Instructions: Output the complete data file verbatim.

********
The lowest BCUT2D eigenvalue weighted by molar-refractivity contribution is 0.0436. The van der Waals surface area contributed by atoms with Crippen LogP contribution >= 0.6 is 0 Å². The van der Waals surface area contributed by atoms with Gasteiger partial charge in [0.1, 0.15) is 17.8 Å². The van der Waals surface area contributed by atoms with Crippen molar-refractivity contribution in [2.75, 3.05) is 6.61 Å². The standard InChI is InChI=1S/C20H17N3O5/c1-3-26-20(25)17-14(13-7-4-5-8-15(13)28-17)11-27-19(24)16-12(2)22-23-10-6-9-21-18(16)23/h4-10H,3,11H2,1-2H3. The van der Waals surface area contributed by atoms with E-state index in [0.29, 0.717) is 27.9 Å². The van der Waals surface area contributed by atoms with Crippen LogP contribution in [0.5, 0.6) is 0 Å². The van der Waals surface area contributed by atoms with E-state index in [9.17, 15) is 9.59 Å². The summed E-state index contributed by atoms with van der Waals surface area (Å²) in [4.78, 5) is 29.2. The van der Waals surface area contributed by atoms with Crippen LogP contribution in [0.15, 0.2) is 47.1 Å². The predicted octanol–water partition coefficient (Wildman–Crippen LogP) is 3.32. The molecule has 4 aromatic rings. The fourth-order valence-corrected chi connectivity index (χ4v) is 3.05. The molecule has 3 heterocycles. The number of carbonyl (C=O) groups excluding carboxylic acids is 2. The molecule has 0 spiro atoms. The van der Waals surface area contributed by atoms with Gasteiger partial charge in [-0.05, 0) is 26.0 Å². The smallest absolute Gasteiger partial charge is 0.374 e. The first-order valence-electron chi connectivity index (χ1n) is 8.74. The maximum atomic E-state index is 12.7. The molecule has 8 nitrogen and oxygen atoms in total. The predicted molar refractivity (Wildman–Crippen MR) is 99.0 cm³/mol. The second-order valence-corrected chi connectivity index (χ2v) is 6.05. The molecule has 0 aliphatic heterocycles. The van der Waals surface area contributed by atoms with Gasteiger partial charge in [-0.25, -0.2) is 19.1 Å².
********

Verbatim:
The lowest BCUT2D eigenvalue weighted by molar-refractivity contribution is 0.0436. The van der Waals surface area contributed by atoms with Crippen LogP contribution >= 0.6 is 0 Å². The van der Waals surface area contributed by atoms with Gasteiger partial charge in [0.1, 0.15) is 17.8 Å². The van der Waals surface area contributed by atoms with Crippen molar-refractivity contribution in [2.75, 3.05) is 6.61 Å². The standard InChI is InChI=1S/C20H17N3O5/c1-3-26-20(25)17-14(13-7-4-5-8-15(13)28-17)11-27-19(24)16-12(2)22-23-10-6-9-21-18(16)23/h4-10H,3,11H2,1-2H3. The van der Waals surface area contributed by atoms with E-state index in [0.29, 0.717) is 27.9 Å². The van der Waals surface area contributed by atoms with Crippen LogP contribution in [0.5, 0.6) is 0 Å². The van der Waals surface area contributed by atoms with E-state index in [9.17, 15) is 9.59 Å². The summed E-state index contributed by atoms with van der Waals surface area (Å²) in [4.78, 5) is 29.2. The van der Waals surface area contributed by atoms with Crippen LogP contribution in [0.15, 0.2) is 47.1 Å². The predicted octanol–water partition coefficient (Wildman–Crippen LogP) is 3.32. The molecule has 4 aromatic rings. The fourth-order valence-corrected chi connectivity index (χ4v) is 3.05. The molecule has 3 heterocycles. The number of carbonyl (C=O) groups excluding carboxylic acids is 2. The molecule has 0 spiro atoms. The van der Waals surface area contributed by atoms with Gasteiger partial charge in [-0.05, 0) is 26.0 Å². The smallest absolute Gasteiger partial charge is 0.374 e. The first-order valence-electron chi connectivity index (χ1n) is 8.74. The maximum atomic E-state index is 12.7. The molecule has 8 nitrogen and oxygen atoms in total. The predicted molar refractivity (Wildman–Crippen MR) is 99.0 cm³/mol. The second-order valence-corrected chi connectivity index (χ2v) is 6.05. The molecule has 0 aliphatic heterocycles. The van der Waals surface area contributed by atoms with Gasteiger partial charge in [-0.25, -0.2) is 19.1 Å².